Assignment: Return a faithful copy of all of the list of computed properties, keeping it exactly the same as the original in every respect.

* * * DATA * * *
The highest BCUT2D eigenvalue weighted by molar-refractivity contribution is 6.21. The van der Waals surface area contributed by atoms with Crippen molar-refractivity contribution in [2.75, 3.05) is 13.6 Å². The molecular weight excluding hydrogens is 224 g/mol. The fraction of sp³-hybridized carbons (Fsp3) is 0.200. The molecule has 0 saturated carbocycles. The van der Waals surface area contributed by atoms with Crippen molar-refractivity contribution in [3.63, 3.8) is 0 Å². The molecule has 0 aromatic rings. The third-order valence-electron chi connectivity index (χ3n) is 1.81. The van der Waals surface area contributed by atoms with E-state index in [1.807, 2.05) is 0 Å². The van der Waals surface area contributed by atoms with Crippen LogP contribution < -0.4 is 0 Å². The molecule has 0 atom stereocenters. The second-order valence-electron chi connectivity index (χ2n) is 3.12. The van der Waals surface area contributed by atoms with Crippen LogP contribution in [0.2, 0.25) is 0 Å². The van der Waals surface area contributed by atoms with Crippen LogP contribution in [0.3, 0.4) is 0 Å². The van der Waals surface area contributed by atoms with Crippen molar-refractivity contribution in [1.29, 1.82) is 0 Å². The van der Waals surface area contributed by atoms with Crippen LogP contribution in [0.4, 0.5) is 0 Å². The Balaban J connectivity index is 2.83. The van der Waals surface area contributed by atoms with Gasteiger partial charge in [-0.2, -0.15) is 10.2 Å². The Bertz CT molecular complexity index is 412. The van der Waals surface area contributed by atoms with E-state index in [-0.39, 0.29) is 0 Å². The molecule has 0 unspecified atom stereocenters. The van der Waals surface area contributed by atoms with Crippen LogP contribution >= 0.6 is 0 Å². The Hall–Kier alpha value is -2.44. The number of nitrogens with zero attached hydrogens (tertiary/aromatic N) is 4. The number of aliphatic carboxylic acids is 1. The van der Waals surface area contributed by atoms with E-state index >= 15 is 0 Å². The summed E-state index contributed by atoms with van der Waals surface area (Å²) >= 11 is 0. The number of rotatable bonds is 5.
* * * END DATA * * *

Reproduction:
The highest BCUT2D eigenvalue weighted by molar-refractivity contribution is 6.21. The van der Waals surface area contributed by atoms with Crippen molar-refractivity contribution in [2.75, 3.05) is 13.6 Å². The molecular weight excluding hydrogens is 224 g/mol. The fraction of sp³-hybridized carbons (Fsp3) is 0.200. The molecule has 0 saturated carbocycles. The van der Waals surface area contributed by atoms with Crippen molar-refractivity contribution in [3.63, 3.8) is 0 Å². The molecule has 0 aromatic rings. The third-order valence-electron chi connectivity index (χ3n) is 1.81. The van der Waals surface area contributed by atoms with E-state index in [1.807, 2.05) is 0 Å². The van der Waals surface area contributed by atoms with Crippen LogP contribution < -0.4 is 0 Å². The molecule has 0 atom stereocenters. The second-order valence-electron chi connectivity index (χ2n) is 3.12. The van der Waals surface area contributed by atoms with Crippen LogP contribution in [0.2, 0.25) is 0 Å². The van der Waals surface area contributed by atoms with Crippen LogP contribution in [0.3, 0.4) is 0 Å². The van der Waals surface area contributed by atoms with Crippen molar-refractivity contribution in [1.29, 1.82) is 0 Å². The van der Waals surface area contributed by atoms with Crippen LogP contribution in [0.4, 0.5) is 0 Å². The Balaban J connectivity index is 2.83. The van der Waals surface area contributed by atoms with Gasteiger partial charge in [-0.2, -0.15) is 10.2 Å². The Bertz CT molecular complexity index is 412. The van der Waals surface area contributed by atoms with E-state index in [-0.39, 0.29) is 0 Å². The molecule has 0 unspecified atom stereocenters. The van der Waals surface area contributed by atoms with Crippen LogP contribution >= 0.6 is 0 Å². The Hall–Kier alpha value is -2.44. The number of nitrogens with zero attached hydrogens (tertiary/aromatic N) is 4. The number of aliphatic carboxylic acids is 1. The van der Waals surface area contributed by atoms with E-state index >= 15 is 0 Å². The summed E-state index contributed by atoms with van der Waals surface area (Å²) >= 11 is 0. The number of rotatable bonds is 5.